The Preeclampsia Foundation recently announced that Katie Plis and her family are the Syracuse Promise Walk for Preeclampsia Mission Family. As this year’s face of preeclampsia, the Plis family will lead the Promise Walk campaign by sharing their compelling childbirth story, and encouraging teams around the city to meet or exceed their fundraising goals.
The Syracuse Promise Walk for Preeclampsia will be held May 21 at Willow Bay at Onondaga Lake Park. For more information visit promisewalk.org/syracuse.
“The Preeclampsia Foundation helped once I was diagnosed. I use the website to learn more about what I was going through and what I should expect,” said Katie Plis, a young mom at only 25 years old and former LeMoyne College basketball star who was working out five days a week during the first 12 weeks of her pregnancy.
“I had to have an emergency C-section at 32 weeks due to my liver enzymes. The experience was traumatizing and my family and I were not prepared for the situation. I had to recover and our baby girl spent five long weeks in the NICU. It wasn’t what we expected of our first pregnancy.”
Seeking more information about their family’s traumatic pregnancy experience, Plis turned to the Preeclampsia Foundation website and the Promise Walk for Preeclampsia as a source of information and to receive support.
The Preeclampsia Foundation is the only national nonprofit patient advocacy organization for the hypertensive disorders of pregnancy. Through their national fundraising event The Promise Walk for Preeclampsia, the Preeclampsia Foundation works to achieve its mission to provide patient support and education, raise public awareness, catalyze research and improve health care practices.
Through the foundation’s educational programs Katie and her family were able to learn about preeclampsia, and network with a community of preeclampsia survivors.
“I think the education and support is extremely important for all pregnant women for many reasons. The symptoms of preeclampsia need to be taken seriously and women need to be aware of what could happen. It isn’t just the trauma of having preeclampsia, you can never prepare for how emotionally draining having a child in the NICU can be.”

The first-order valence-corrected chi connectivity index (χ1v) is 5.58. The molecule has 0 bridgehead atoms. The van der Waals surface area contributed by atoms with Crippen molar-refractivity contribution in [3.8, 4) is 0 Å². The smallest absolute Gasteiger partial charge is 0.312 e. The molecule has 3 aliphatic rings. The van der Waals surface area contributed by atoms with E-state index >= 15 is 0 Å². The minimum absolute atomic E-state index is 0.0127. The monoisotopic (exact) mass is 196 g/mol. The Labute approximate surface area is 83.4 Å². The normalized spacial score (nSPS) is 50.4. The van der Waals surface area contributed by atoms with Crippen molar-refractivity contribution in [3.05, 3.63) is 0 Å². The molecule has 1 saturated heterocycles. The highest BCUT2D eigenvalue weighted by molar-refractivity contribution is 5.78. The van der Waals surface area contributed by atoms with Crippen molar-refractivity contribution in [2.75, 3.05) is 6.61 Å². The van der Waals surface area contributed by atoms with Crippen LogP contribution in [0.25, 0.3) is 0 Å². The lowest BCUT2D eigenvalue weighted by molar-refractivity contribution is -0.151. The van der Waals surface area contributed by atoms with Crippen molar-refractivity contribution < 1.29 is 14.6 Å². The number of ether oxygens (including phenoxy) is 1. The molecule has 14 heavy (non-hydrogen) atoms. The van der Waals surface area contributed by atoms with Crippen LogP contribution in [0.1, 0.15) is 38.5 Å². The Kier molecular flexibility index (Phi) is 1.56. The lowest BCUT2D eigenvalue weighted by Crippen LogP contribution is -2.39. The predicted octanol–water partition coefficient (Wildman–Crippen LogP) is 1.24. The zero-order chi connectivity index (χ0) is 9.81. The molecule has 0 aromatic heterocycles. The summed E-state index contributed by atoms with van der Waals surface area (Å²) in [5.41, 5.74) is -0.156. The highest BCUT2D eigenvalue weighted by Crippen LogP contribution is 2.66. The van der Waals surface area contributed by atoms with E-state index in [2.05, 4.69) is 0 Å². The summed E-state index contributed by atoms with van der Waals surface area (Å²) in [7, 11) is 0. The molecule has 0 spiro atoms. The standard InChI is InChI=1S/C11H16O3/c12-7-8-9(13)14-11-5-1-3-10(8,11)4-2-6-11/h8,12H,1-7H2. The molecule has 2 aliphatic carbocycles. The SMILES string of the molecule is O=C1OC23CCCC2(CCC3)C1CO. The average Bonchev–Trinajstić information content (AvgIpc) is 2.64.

“This family is the face of the mission for the Promise Walk and represent the reason that our Foundation continues working to help save the lives of mothers and their babies,” said Preeclampsia Foundation Executive Director Eleni Tsigas.
Preeclampsia is a disorder that occurs during pregnancy and the immediate postpartum period, and affects both the mother and the fetus. It is a rapidly progressive condition characterized by elevated blood pressure and protein in the urine. Other symptoms may include swelling in the hands and face, headaches, and visual disturbances. Preeclampsia affects the mother’s kidneys, liver and other vital organs and, if undetected or untreated, can lead to seizures (eclampsia), cerebral hemorrhage, failure in vital organs and death. The cause of preeclampsia is still not fully understood, and the only cure for the condition begins with delivery. Approximately five to eight percent of pregnancies are affected by preeclampsia, which, in the United States, translates to approximately 300,000 pregnancies. It is a leading cause of preterm birth, and is responsible for approximately 76,000 maternal deaths and half a million infant deaths worldwide annually. There are several types of preeclampsia, including HELLP syndrome, a particularly dangerous variant.
For more information about the Preeclampsia Foundation visit preeclampsia.org.